Statues - Hither & Thither
Jersey Liberation Sculpture
Singer / Morris Singer / William Morris (London)
At this place on 9th May, 1945,
On the 50th Anniversary of that day,
This Sculpture by Philip Jackson F.R.S.S.
at this place on the 9th may 1945, advanced parties from the royal navy and
on the 50th anniversary of that day, the states and people of jersey
the sculpture by philip jackson frbs was commissioned by the jersey
the design of the square includes a significant degree of symbolism
each circle has a function relating to the sculpture;
the circular and curvelinear forms represent
the plinth of the sculpture represents the island;
the compass rose signifies that jersey is part of
The Liberation Sculpture, which forms the centrepiece of a new square created on St Helier's waterfront to commemorate the 50th anniversary of the Liberation in 1995, was certainly the most important, and probably the most controversial work of public art erected in Jersey in the 20th Century. The £150,000 design changed radically in response to fierce public criticism.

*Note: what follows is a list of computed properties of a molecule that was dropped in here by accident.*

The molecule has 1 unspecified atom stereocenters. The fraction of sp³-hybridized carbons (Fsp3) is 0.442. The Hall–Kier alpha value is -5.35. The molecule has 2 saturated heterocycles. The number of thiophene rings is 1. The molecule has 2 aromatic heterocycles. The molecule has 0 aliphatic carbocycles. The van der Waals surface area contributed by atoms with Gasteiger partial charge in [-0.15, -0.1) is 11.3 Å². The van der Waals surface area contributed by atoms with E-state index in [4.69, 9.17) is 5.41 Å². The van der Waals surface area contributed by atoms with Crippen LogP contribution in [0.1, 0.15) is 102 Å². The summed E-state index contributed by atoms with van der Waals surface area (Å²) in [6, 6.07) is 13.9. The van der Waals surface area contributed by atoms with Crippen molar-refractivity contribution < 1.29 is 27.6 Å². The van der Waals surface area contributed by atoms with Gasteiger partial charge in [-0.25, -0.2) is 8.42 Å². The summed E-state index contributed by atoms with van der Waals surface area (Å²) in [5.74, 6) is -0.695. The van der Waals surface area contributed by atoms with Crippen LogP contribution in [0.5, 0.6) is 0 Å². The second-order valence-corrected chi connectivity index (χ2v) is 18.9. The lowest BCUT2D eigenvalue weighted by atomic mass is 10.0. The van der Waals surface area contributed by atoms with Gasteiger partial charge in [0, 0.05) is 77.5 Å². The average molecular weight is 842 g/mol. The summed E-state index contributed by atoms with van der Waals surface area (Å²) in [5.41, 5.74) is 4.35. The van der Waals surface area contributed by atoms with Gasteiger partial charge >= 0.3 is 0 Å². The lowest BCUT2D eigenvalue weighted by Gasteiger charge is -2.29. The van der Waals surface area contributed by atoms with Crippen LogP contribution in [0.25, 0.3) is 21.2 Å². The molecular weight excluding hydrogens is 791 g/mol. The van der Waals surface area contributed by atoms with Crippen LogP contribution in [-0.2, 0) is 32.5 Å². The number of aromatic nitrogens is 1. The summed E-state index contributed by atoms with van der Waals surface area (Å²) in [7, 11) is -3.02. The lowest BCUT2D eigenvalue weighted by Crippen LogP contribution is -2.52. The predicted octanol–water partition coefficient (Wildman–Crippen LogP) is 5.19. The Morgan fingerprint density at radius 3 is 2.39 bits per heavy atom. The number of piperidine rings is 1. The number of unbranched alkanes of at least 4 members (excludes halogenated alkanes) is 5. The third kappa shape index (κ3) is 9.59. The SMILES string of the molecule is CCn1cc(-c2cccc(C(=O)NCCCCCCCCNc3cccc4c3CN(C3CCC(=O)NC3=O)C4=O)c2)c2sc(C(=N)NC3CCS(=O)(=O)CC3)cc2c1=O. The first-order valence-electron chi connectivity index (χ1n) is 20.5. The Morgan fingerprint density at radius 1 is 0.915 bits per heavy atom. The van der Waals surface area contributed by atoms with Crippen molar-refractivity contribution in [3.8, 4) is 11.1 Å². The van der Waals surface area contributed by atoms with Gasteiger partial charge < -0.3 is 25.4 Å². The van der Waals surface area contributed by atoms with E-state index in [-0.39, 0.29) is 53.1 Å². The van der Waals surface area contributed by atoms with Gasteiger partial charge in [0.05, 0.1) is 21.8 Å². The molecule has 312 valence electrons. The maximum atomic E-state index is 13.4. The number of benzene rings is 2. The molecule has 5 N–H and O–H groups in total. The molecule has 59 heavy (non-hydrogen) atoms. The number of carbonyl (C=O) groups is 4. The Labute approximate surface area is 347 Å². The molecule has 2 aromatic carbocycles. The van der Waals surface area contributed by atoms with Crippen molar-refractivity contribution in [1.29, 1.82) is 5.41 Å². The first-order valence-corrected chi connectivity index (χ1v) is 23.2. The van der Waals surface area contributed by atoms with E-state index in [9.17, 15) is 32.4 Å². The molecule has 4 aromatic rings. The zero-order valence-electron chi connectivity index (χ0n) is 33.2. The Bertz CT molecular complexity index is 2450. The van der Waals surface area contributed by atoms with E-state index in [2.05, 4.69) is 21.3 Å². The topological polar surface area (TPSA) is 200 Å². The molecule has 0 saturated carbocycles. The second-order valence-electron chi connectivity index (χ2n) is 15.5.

When the design was first revealed by the Occupation and Liberation Committee of the States of Jersey, public opinion was generally one of astonishment that a line of figures were shown releasing a number of doves of peace. The Committee explained that they had decided to change the brief to commemorate 50 years of peace, but islanders had been anticipating a sculpture to represent 50 years since the Liberation and many remarked that if any doves had been around at the end of the Occupation, they would probably have been caught and eaten by the hungry population, rather than released.
Many commented that there was no recognition of the military aspect of the Occupation and a subtle serviceman in battledress and boots was added to the group. The original design did not allow interaction, but the revised version allowed members of the public to walk through and join the figures. The artist, Philip Jackson, revealed that his original idea had been to have the figures waving a flag - much more in tune with the public's understanding of the experience of Liberation - but the Committee had decided to change the brief to one of "peace", and so a dove motif had been introduced. Much to the relief of all concerned the revised design incorporated a giant Union Flag.